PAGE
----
The help God wanted to give this man was not really coming through me. I didn’t have what he needed. But I did have a willing heart. That day has made me rethink what service to God really means. I have a fresh outlook on what I am prone to feel about others and their seemingly apathetic responses toward those who hold up cardboard signs. People do want to help; they just need someone to lead the way. Won't you be one of those who will help lead the way? Seek the Lord, He promises that when we are faithful to obey and to trust He will take care of the rest!
The story below also tells us of how another Pastor was used to lend an ear and pray with a traveler on mission for God.
Daniel’s Gloves (I left in original format)
I sat, with two friends, in the picture window of a quaint restaurant just off the corner of the town square. The food and the company were both especially good that day.
As we talked, my attention was drawn outside, across the street. There, walking into town, was a man who appeared to be carrying all his worldly goods on his back. He was carrying, a well-worn sign that read, ‘I will work for food.’ My heart sank.
I brought him to the attention of my friends and noticed that others around us had stopped eating to focus on him. Heads moved in a mixture of sadness and disbelief.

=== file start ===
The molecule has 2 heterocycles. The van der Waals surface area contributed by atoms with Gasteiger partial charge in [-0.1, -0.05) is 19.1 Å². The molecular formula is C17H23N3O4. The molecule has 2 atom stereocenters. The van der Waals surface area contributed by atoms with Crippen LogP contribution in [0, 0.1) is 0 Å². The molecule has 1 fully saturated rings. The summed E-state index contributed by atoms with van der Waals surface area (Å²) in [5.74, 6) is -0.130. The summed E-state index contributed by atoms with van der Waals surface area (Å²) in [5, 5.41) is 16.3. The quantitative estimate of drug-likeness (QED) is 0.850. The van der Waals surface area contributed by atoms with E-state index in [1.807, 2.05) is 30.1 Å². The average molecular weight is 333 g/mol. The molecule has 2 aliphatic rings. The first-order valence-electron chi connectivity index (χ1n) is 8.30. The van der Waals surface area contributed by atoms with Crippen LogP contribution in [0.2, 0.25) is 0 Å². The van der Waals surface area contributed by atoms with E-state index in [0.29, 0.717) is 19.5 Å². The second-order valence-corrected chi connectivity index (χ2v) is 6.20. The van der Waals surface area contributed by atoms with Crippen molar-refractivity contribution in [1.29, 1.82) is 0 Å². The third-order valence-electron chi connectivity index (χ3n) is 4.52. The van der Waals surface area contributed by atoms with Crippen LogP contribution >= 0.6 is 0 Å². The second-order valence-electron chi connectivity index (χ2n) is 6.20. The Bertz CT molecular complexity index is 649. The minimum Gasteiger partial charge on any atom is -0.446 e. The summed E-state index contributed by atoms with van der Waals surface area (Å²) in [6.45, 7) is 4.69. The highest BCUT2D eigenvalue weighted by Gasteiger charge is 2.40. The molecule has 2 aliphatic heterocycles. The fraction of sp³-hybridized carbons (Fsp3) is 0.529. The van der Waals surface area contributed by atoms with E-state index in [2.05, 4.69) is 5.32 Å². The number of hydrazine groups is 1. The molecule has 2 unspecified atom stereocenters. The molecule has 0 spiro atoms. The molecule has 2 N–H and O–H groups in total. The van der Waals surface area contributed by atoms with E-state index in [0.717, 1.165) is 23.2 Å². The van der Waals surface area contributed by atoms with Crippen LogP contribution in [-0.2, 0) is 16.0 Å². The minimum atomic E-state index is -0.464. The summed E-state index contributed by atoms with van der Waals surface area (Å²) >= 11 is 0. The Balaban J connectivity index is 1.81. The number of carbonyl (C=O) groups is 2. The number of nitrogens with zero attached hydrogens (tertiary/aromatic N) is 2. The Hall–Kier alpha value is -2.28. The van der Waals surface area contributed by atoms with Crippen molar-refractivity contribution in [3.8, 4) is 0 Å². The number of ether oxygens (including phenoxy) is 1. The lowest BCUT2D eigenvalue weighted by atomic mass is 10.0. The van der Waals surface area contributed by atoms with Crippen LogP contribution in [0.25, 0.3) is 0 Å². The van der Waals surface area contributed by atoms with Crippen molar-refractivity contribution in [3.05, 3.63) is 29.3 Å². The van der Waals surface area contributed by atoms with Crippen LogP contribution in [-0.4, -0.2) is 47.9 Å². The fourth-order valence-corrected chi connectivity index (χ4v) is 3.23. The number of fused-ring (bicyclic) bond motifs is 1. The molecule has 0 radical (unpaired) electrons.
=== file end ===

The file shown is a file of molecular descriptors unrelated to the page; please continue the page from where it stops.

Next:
We continued with our meal, but his image lingered in my mind. We finished our meal and went our separate ways. I had errands to do and quickly set out to accomplish them. I glanced toward the town square, looking somewhat half heartedly for the strange visitor. I was fearful, knowing that seeing him again would call for some response. I drove through town and saw nothing of him. I made some purchases at a store and got back in my car.
Deep within me, the Spirit of God kept speaking to me: ‘Don’t go back to the office until you’ve at least driven once more around the square.’
Then with some hesitancy, I headed back into town. As I turned the square’s third corner, I saw him. He was standing on the steps of the store front church, going through his sack.